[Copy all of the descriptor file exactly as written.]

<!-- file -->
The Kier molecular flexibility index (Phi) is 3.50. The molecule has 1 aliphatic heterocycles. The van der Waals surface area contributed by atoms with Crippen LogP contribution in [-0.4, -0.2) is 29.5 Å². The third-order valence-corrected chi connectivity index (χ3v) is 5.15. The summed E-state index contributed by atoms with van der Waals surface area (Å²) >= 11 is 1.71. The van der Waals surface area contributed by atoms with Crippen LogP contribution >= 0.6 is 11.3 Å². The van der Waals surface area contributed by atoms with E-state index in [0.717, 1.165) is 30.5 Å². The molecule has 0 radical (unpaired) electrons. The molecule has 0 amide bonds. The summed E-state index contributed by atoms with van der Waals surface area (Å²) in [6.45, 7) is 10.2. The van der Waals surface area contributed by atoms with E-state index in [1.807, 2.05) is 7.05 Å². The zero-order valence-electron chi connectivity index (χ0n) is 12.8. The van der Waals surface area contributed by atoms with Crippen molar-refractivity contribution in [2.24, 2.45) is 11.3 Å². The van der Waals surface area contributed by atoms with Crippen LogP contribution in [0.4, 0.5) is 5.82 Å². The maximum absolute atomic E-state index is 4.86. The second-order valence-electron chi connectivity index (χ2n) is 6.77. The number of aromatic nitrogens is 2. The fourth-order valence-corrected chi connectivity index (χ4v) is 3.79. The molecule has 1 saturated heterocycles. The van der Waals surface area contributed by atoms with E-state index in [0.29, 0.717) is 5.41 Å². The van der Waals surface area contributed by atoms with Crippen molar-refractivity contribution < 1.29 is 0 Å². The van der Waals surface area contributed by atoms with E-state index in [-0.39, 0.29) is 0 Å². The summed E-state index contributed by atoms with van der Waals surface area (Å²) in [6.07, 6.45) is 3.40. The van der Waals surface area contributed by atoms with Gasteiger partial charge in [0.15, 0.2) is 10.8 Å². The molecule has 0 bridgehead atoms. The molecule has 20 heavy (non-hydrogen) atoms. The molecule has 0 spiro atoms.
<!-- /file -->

The Kier molecular flexibility index (Phi) is 3.50. The molecule has 1 aliphatic heterocycles. The van der Waals surface area contributed by atoms with Crippen LogP contribution in [-0.4, -0.2) is 29.5 Å². The third-order valence-corrected chi connectivity index (χ3v) is 5.15. The summed E-state index contributed by atoms with van der Waals surface area (Å²) >= 11 is 1.71. The van der Waals surface area contributed by atoms with Crippen LogP contribution >= 0.6 is 11.3 Å². The van der Waals surface area contributed by atoms with E-state index in [0.717, 1.165) is 30.5 Å². The molecule has 0 radical (unpaired) electrons. The molecule has 0 amide bonds. The summed E-state index contributed by atoms with van der Waals surface area (Å²) in [6.45, 7) is 10.2. The van der Waals surface area contributed by atoms with E-state index in [1.807, 2.05) is 7.05 Å². The zero-order valence-electron chi connectivity index (χ0n) is 12.8. The van der Waals surface area contributed by atoms with Crippen molar-refractivity contribution in [2.24, 2.45) is 11.3 Å². The van der Waals surface area contributed by atoms with Crippen LogP contribution in [0.4, 0.5) is 5.82 Å². The maximum absolute atomic E-state index is 4.86. The second-order valence-electron chi connectivity index (χ2n) is 6.77. The number of aromatic nitrogens is 2. The fourth-order valence-corrected chi connectivity index (χ4v) is 3.79. The molecule has 1 saturated heterocycles. The van der Waals surface area contributed by atoms with E-state index in [0.29, 0.717) is 5.41 Å². The van der Waals surface area contributed by atoms with Crippen molar-refractivity contribution < 1.29 is 0 Å². The van der Waals surface area contributed by atoms with E-state index in [-0.39, 0.29) is 0 Å². The summed E-state index contributed by atoms with van der Waals surface area (Å²) in [6.07, 6.45) is 3.40. The van der Waals surface area contributed by atoms with Gasteiger partial charge in [0.15, 0.2) is 10.8 Å². The molecule has 0 bridgehead atoms. The molecule has 20 heavy (non-hydrogen) atoms. The molecule has 0 spiro atoms.